I find it difficult to believe that human beings are born evil and this is engraved in their dna. I do not think that our dna controls more than our biological functions and our phenotypes. The hunter and gatherer human being lived a shared life. When human beings acquired the concept of property and power, that was when they became evil. Remove these two concepts from their environment, you can make them innocent creatures. The environment plays the most important role. If a child is born into a criminal family, the probability is that it will becomes a criminal, because that is what he learns from the family, his micro-environment. The same holds true for most human behaviours in human society.
    Who has the power has also the means, and he is the one who decides and takes the lion’s share from everything, if he wants. Although fate has made the white man to have the upper hand and the future of the world is in his hands, nevertheless, he has acted out of greed up to now, and not in a responsible way. If it is going to continue with the concept of winner takes all, their might not be human society in the future as we know it today. We cannot take away his responsibilities by saying that if the roles were reversed, others would have acted the same way. What we know is that today he is the main actor, until somebody else comes to replace him.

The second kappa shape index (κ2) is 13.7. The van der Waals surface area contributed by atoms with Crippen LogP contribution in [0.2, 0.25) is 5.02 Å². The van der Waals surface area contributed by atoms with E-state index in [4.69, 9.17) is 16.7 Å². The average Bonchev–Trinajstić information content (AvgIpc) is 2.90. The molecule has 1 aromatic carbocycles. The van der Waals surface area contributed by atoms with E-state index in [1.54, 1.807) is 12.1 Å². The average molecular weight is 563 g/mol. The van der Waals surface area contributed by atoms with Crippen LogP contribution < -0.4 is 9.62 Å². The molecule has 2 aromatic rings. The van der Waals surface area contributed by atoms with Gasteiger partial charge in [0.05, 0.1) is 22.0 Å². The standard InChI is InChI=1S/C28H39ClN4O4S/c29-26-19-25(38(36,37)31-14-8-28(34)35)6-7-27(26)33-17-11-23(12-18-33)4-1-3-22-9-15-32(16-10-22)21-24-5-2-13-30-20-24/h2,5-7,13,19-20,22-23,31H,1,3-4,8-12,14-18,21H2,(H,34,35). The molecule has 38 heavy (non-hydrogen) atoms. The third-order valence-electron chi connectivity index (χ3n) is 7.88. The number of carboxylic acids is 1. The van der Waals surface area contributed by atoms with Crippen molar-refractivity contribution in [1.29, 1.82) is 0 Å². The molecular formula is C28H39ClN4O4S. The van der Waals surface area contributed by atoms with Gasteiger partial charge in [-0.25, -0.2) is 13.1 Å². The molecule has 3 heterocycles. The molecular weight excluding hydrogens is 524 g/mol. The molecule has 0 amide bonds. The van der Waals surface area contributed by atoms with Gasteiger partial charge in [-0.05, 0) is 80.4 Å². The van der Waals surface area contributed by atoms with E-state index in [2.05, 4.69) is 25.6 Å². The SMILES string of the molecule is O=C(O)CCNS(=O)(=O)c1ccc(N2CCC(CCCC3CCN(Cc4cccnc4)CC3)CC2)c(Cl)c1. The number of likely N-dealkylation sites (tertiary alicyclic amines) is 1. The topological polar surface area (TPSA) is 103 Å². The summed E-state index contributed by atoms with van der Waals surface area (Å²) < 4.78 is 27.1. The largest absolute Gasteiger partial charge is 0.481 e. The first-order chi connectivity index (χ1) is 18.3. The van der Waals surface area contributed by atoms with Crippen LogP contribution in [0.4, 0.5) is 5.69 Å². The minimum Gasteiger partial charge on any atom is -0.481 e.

What does it take to destroy the world? A thermonuclear war that could start by mistake by some dumb who has access to the codes, climate change and and global warming that might not make this world habitable anymore due to the fact that some fool would like to continue burning fossil fuel and coal, and a virulent viral epidemic for which the world is not prepared, are not science fictions anymore. The world is a better place for the time being, but not a safe place, unless responsible people take its fate into their hands.
    The world is a small place. A fire in a one house is going to affect the other however far away it might be. The middle east crisis has shown us exactly that. That is why human beings should learn to exist together in peace, destroy all wmd, protect the environment and the climate for the good of all. If the ice cap in the arctic melts seaside cities around the world are going to be flooded without any exception, an epidemic in one country will be in western or eastern capitals the next day. Therefore, it should be all for all, for no one is safe alone.